The DBWS incorporated in this study may also benefit functional recovery through real-time feedback. Feedback has been previously recognized for its importance to neuroplasticity . In recent studies using static BWS methods, a visual feedback feature has been associated with improved functional recovery after stroke . The DBWS technology in the present study includes a fully instrumented robotic trolley with sensors capable of detecting participant movements, both side to side and up and down. The device software can then manipulate this sensor data into real-time visual feedback that the patient can use to understand trends in their performance. This visualization may then benefit the process of motor learning. Learning to perform a motor task entails processes of encoding motor memory, including both explicit and implicit motor learning . Visual feedback from the DBWS may support one or both of these motor learning processes.
With regards to bowel and bladder function, prior literature has suggested the potential of DBWS to improve outcomes in individuals with non-traumatic spinal cord injury . For spinal cord injury, the link between DBWS and sphincter control may be attributable to shared neural pathways, which has been supported in animal studies . Thus, interventions targeting locomotion may be beneficial to bowel and bladder function. Indeed, human studies have shown locomotor training may play such a role . The concept of shared neural pathways may also extend to the level of the brain, and previous functional MRI study has shown the extensive cortical representation shared between locomotion and pelvic floor activity . Interestingly, in studies of healthy adults, regular physical activity contributes to better pelvic floor function , and conceivably stroke survivors may benefit similarly with increased activity of locomotion training. The potential benefits between locomotion and sphincter control may, however, be dependent on characteristics of the stroke. For example, prior literature has suggested a potential dependence of sphincter outcomes on the laterality of stroke, which was not accounted for in the current study and should be considered in the future . The evidence from our study again suggests a potential benefit of DBWS on bowel and bladder function, and future studies on this would be worthwhile.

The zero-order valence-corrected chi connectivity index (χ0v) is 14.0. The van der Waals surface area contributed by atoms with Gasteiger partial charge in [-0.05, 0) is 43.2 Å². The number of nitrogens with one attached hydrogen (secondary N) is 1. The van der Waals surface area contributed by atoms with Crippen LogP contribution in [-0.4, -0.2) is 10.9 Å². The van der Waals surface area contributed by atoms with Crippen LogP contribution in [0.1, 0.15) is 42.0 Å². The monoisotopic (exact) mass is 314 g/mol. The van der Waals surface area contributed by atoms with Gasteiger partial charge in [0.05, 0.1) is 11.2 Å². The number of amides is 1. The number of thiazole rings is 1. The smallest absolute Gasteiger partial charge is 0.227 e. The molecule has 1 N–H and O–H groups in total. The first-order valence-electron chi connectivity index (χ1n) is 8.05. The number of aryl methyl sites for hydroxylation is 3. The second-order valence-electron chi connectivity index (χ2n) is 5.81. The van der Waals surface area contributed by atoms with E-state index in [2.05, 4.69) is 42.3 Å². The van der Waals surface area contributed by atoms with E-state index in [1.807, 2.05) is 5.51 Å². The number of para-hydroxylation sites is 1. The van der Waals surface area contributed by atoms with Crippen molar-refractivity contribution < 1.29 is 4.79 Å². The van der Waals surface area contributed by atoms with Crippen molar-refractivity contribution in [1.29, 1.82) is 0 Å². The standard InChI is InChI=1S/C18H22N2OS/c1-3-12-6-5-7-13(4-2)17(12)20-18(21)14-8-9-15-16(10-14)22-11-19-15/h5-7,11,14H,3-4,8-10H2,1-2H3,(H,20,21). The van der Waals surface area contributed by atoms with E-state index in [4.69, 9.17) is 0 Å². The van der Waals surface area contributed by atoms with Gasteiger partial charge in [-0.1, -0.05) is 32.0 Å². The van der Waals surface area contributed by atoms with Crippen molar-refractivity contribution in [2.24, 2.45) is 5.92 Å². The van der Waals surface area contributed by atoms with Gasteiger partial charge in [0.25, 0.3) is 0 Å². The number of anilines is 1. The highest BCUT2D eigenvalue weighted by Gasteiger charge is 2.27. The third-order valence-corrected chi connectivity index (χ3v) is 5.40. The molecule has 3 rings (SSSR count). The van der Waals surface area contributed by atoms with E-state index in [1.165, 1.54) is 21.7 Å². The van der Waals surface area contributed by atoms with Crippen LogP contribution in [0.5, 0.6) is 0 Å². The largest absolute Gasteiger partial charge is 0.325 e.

There were no reports of adverse events related to the DBWS technology used in this study. The absence of adverse events may be attributable to the safety of the DBWS during over-ground task-oriented therapy performed by patients. The implications of this include improved patient-perceived safety, reduced patient fear of falling, improved patient attention to task, and minimized disruptions to motor learning.
Of note, the DBWS system in this study seemed well accepted by both the therapy personnel and by the participants—an observation supported by the cohort of patients that willingly used this system multiple times during their IRF hospitalizations. The short duration and inpatient setting of this study limits discussion about the outpatient utility of DBWS and the long-term acceptance of this technology among providers and patients. Long-term acceptance is crucial for successful deployment of new technologies. Literature suggests an alarming rate of abandonment of technologies, which is especially concerning when technology grows more complex and more expensive [40,41,42,43].